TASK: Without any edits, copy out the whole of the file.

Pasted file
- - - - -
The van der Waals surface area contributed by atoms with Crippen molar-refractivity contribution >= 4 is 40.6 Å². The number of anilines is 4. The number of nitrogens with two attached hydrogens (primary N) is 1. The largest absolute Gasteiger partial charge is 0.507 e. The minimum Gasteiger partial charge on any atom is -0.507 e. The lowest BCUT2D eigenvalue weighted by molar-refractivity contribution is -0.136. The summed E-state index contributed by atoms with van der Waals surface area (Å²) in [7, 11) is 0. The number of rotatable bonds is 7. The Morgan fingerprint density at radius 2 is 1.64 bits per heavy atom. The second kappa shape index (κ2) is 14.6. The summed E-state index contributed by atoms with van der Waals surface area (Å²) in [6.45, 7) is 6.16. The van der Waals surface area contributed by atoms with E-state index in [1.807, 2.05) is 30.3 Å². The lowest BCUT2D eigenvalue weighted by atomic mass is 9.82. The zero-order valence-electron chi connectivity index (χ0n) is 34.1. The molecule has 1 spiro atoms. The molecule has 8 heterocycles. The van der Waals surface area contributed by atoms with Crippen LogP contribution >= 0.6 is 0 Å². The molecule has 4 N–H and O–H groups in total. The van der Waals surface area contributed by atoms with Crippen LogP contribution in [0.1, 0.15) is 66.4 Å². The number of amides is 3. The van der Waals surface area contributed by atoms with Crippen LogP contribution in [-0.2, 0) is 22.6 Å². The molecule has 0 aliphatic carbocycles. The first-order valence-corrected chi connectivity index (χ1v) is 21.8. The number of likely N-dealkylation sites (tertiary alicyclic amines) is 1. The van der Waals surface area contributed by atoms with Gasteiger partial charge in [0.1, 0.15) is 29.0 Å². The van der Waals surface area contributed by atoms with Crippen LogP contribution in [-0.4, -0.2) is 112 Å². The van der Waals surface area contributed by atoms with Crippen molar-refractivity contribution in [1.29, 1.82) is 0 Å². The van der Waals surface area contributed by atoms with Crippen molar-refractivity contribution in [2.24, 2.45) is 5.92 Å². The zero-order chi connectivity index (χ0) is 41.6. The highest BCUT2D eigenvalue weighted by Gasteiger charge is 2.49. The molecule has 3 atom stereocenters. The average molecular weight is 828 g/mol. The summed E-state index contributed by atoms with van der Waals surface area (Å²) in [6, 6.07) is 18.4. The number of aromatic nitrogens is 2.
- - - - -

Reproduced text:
The van der Waals surface area contributed by atoms with Crippen molar-refractivity contribution >= 4 is 40.6 Å². The number of anilines is 4. The number of nitrogens with two attached hydrogens (primary N) is 1. The largest absolute Gasteiger partial charge is 0.507 e. The minimum Gasteiger partial charge on any atom is -0.507 e. The lowest BCUT2D eigenvalue weighted by molar-refractivity contribution is -0.136. The summed E-state index contributed by atoms with van der Waals surface area (Å²) in [7, 11) is 0. The number of rotatable bonds is 7. The Morgan fingerprint density at radius 2 is 1.64 bits per heavy atom. The second kappa shape index (κ2) is 14.6. The summed E-state index contributed by atoms with van der Waals surface area (Å²) in [6.45, 7) is 6.16. The van der Waals surface area contributed by atoms with E-state index in [1.807, 2.05) is 30.3 Å². The lowest BCUT2D eigenvalue weighted by atomic mass is 9.82. The zero-order valence-electron chi connectivity index (χ0n) is 34.1. The molecule has 1 spiro atoms. The molecule has 8 heterocycles. The van der Waals surface area contributed by atoms with Crippen LogP contribution >= 0.6 is 0 Å². The molecule has 4 N–H and O–H groups in total. The van der Waals surface area contributed by atoms with Crippen LogP contribution in [0.1, 0.15) is 66.4 Å². The number of amides is 3. The van der Waals surface area contributed by atoms with Crippen LogP contribution in [-0.2, 0) is 22.6 Å². The molecule has 0 aliphatic carbocycles. The first-order valence-corrected chi connectivity index (χ1v) is 21.8. The number of likely N-dealkylation sites (tertiary alicyclic amines) is 1. The van der Waals surface area contributed by atoms with Gasteiger partial charge in [0.1, 0.15) is 29.0 Å². The van der Waals surface area contributed by atoms with Crippen LogP contribution in [-0.4, -0.2) is 112 Å². The van der Waals surface area contributed by atoms with Crippen molar-refractivity contribution in [1.29, 1.82) is 0 Å². The van der Waals surface area contributed by atoms with Crippen molar-refractivity contribution in [2.24, 2.45) is 5.92 Å². The zero-order chi connectivity index (χ0) is 41.6. The highest BCUT2D eigenvalue weighted by Gasteiger charge is 2.49. The molecule has 3 atom stereocenters. The average molecular weight is 828 g/mol. The summed E-state index contributed by atoms with van der Waals surface area (Å²) in [6, 6.07) is 18.4. The number of aromatic nitrogens is 2.